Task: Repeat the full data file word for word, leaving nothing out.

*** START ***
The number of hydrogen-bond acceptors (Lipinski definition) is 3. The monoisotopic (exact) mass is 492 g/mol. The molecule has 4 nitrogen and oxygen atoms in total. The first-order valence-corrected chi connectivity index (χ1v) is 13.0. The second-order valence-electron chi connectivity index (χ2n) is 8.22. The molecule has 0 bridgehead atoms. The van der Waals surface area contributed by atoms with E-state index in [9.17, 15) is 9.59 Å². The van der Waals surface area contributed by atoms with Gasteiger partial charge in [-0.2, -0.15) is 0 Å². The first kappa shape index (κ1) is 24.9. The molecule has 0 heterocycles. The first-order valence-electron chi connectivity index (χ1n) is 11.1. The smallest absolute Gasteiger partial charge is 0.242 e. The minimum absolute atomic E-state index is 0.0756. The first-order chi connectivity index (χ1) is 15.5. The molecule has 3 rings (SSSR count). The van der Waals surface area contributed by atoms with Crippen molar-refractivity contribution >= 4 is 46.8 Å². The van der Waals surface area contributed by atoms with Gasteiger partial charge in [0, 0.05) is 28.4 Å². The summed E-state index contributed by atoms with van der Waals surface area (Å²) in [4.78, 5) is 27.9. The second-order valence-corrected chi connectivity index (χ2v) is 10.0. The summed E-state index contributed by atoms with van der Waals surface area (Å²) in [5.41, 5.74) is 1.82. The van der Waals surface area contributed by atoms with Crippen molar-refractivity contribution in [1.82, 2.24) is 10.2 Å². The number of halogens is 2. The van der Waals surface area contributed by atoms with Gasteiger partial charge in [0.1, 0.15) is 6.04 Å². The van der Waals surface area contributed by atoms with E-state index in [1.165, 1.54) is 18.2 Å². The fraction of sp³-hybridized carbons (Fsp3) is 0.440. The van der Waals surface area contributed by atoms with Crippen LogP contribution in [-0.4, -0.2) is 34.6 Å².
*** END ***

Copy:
The number of hydrogen-bond acceptors (Lipinski definition) is 3. The monoisotopic (exact) mass is 492 g/mol. The molecule has 4 nitrogen and oxygen atoms in total. The first-order valence-corrected chi connectivity index (χ1v) is 13.0. The second-order valence-electron chi connectivity index (χ2n) is 8.22. The molecule has 0 bridgehead atoms. The van der Waals surface area contributed by atoms with E-state index in [9.17, 15) is 9.59 Å². The van der Waals surface area contributed by atoms with Gasteiger partial charge in [-0.2, -0.15) is 0 Å². The first kappa shape index (κ1) is 24.9. The molecule has 0 heterocycles. The first-order valence-electron chi connectivity index (χ1n) is 11.1. The smallest absolute Gasteiger partial charge is 0.242 e. The minimum absolute atomic E-state index is 0.0756. The first-order chi connectivity index (χ1) is 15.5. The molecule has 3 rings (SSSR count). The van der Waals surface area contributed by atoms with Crippen molar-refractivity contribution >= 4 is 46.8 Å². The van der Waals surface area contributed by atoms with Gasteiger partial charge in [0, 0.05) is 28.4 Å². The summed E-state index contributed by atoms with van der Waals surface area (Å²) in [4.78, 5) is 27.9. The second-order valence-corrected chi connectivity index (χ2v) is 10.0. The summed E-state index contributed by atoms with van der Waals surface area (Å²) in [5.41, 5.74) is 1.82. The van der Waals surface area contributed by atoms with Crippen molar-refractivity contribution in [1.82, 2.24) is 10.2 Å². The number of halogens is 2. The van der Waals surface area contributed by atoms with Gasteiger partial charge in [0.1, 0.15) is 6.04 Å². The van der Waals surface area contributed by atoms with E-state index in [1.165, 1.54) is 18.2 Å². The fraction of sp³-hybridized carbons (Fsp3) is 0.440. The van der Waals surface area contributed by atoms with Crippen LogP contribution in [-0.4, -0.2) is 34.6 Å².